The Effect of Triple Pelvic Osteotomy on the Articular Contact Area of the Hip Joint in Dysplastic Dogs: An in Vitro Experimental Study
Article first published online: 28 JUN 2008
Volume 27, Issue 3, pages 194–202, May 1998
How to Cite
DEJARDIN, L. M., PERRY, R. L. and ARNOCZKY, S. P. (1998), The Effect of Triple Pelvic Osteotomy on the Articular Contact Area of the Hip Joint in Dysplastic Dogs: An in Vitro Experimental Study. Veterinary Surgery, 27: 194–202. doi: 10.1111/j.1532-950X.1998.tb00118.x
- Issue published online: 28 JUN 2008
- Article first published online: 28 JUN 2008
Objective—To investigate the effect of triple pelvic osteotomy (TPO) on articular contact area and acetabular coverage of dysplastic hip joints in dogs.
Study Design—Articular contact area and femoral head coverage by the acetabulum were computed in vitro in normal and dysplastic canine hips. The effect of TPO on articular contact and coverage was then analyzed in the dysplastic hips.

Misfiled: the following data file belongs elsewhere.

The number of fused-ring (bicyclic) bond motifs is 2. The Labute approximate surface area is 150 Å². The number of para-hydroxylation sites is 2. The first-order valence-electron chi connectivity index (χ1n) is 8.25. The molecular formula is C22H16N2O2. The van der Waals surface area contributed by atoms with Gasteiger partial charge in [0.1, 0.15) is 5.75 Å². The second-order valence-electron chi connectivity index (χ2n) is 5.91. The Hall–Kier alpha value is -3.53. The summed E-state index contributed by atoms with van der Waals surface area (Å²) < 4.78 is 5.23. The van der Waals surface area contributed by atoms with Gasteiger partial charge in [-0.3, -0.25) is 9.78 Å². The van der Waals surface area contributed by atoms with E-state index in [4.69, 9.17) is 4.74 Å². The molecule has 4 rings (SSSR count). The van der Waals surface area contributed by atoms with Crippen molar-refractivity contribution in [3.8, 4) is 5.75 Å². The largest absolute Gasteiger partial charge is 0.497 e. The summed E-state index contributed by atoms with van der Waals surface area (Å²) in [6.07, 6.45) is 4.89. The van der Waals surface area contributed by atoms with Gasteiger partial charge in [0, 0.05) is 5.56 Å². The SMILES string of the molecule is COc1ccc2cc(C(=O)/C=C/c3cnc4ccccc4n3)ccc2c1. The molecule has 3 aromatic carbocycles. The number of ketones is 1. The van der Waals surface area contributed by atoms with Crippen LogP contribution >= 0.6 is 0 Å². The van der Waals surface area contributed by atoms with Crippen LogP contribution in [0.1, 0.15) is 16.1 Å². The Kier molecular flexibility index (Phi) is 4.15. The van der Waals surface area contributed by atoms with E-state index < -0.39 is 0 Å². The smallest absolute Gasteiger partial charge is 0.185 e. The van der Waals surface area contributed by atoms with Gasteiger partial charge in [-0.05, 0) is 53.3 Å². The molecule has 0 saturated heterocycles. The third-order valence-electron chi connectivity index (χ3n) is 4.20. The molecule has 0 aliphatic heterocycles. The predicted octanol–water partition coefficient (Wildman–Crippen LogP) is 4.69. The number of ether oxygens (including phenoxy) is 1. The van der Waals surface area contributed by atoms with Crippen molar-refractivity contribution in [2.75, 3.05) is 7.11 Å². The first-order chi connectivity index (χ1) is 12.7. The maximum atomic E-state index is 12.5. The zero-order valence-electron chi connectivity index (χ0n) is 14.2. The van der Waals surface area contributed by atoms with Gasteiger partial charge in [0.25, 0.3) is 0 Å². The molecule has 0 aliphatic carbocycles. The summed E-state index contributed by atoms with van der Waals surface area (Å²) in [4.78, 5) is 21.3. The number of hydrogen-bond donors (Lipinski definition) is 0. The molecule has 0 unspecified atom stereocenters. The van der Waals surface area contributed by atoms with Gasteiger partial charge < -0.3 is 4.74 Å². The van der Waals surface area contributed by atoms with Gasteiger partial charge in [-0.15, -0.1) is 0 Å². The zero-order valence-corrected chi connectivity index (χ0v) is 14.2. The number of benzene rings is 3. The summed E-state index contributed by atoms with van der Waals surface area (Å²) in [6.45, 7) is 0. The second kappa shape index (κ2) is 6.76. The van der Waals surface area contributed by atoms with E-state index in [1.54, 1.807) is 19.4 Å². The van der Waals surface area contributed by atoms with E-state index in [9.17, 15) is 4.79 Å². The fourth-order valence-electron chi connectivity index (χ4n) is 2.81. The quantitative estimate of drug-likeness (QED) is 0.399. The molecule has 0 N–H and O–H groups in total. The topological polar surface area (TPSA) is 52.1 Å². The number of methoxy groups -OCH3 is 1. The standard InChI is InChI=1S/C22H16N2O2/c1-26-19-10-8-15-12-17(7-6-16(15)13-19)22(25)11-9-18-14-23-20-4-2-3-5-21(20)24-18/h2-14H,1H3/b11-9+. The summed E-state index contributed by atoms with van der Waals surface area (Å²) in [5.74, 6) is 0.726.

Sample Population—Five normal and six dysplastic canine cadaver specimens.
Methods—Contact area and coverage of loaded hips were computed using serial computed tomography scan images before and after TPO. Three angles of acetabular ventroversion (AVV) were studied (20°, 30°, and 40°). Using a custom-designed hinge plate, angles of spontaneous hip reduction in dysplastic hips were compared with previously recorded angles of reduction determined by the Ortolani test.
Results—Contact area significantly increased from 0° to 30° of AVV, then remained virtually unchanged. Coverage significantly increased from 0° to 20° of AVV. Both contact and coverage of normal hips were similar, yet significantly smaller than those of dysplastic hips once reduction had occurred. The experimental angles of reduction were significantly smaller and poorly correlated with the angles of reduction determined by the Ortolani test. Although coverage continued to increase with AVV, the actual joint contact area did not significantly vary after relocation of the femoral head.
Conclusions—This study suggests that increasing AVV beyond 20° does not significantly improve the beneficial effects of TPO and therefore should be carefully weighed against increased risks of postoperative complications associated with large angles of AVV.